JCLA assists the National Council for Family Affairs to develop implementing procedures for the Kingdom's new Juvenile Law

Date22 Jul ,2015

From March to May this year, JCLA assisted the National Council for Family Affairs (NCFA) to develop a conflict resolution system and aftercare programma, which are new tools established under recent amendments to the Kingdom's Juvenile Law.  

The conflict resolution system is an alternative dispute resolution (ADR) mechanism, designed to resolve conflict outside court. The system would be implemented by the Juvenile Police Department, Dispute Resolution Judge, or another government agency, and envisages the use of non-freedom restraining sanctions. 

The aftercare programme is designed to rehabilitate convicted juveniles and help reintegrate them into society by providing social, economic, and psychological support. The programme aims to give a participatory role to the juvenile’s parents. The juvenile’s parents will receive training about how to support their child in his or her rehabilitation process. Juveniles will also receive training to facilitate their re-entry into the educational system. 

In order to tailor the interventions under the conflict resolution system and aftercare programme to the specific circumstances of each juvenile, the procedures developed by the NCFA and JCLA specify what information is required to be included in caseworker reports.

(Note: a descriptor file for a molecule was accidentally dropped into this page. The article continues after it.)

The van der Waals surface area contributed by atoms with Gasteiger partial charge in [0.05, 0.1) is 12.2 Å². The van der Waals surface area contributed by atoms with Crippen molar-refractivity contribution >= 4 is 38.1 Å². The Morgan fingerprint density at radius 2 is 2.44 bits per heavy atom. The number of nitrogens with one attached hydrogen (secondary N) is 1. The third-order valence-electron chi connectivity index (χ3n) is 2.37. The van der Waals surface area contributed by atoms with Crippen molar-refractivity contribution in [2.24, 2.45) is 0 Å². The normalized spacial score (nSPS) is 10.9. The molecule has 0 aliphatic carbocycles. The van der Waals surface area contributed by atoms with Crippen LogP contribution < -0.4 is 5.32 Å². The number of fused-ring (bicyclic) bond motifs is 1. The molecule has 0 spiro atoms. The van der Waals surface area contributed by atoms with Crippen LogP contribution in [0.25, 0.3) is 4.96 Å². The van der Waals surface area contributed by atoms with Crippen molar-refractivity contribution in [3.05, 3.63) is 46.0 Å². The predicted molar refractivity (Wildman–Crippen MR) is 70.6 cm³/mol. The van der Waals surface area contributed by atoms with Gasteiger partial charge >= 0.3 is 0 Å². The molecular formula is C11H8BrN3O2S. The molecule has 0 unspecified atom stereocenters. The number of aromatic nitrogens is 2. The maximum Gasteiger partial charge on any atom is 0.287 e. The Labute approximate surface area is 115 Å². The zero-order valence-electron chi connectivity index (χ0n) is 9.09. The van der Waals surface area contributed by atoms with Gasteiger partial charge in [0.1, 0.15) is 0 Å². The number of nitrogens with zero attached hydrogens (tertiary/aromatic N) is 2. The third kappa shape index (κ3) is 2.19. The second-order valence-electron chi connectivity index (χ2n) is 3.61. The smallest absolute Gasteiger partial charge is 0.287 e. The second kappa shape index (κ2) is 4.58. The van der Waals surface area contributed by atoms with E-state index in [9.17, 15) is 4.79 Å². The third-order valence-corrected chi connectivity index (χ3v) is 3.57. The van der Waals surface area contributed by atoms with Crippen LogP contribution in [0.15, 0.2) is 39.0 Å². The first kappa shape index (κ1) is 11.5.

The Kingdom's new Juvenile Law

Jordan's new Juvenile Law aims to improve access to justice for juveniles in conflict with the law.  Ms Hadeel Abdel Aziz Ababneh, Executive Director of JCLA, hopes to witness a real change in the way juvenile cases are dealt with when they come into contact with the justice system.

One of the key changes in the Juvenile Law, and one to which JCLA's contribution was instrumental, is the increase in the age of criminal responsibility from 7 to 12 years. The new law also includes the creation of a specialised police department tasked with juvenile matters, including the development of alternative sanctions (ie sanctions that do not involve depriving the juvenile of his/her freedom).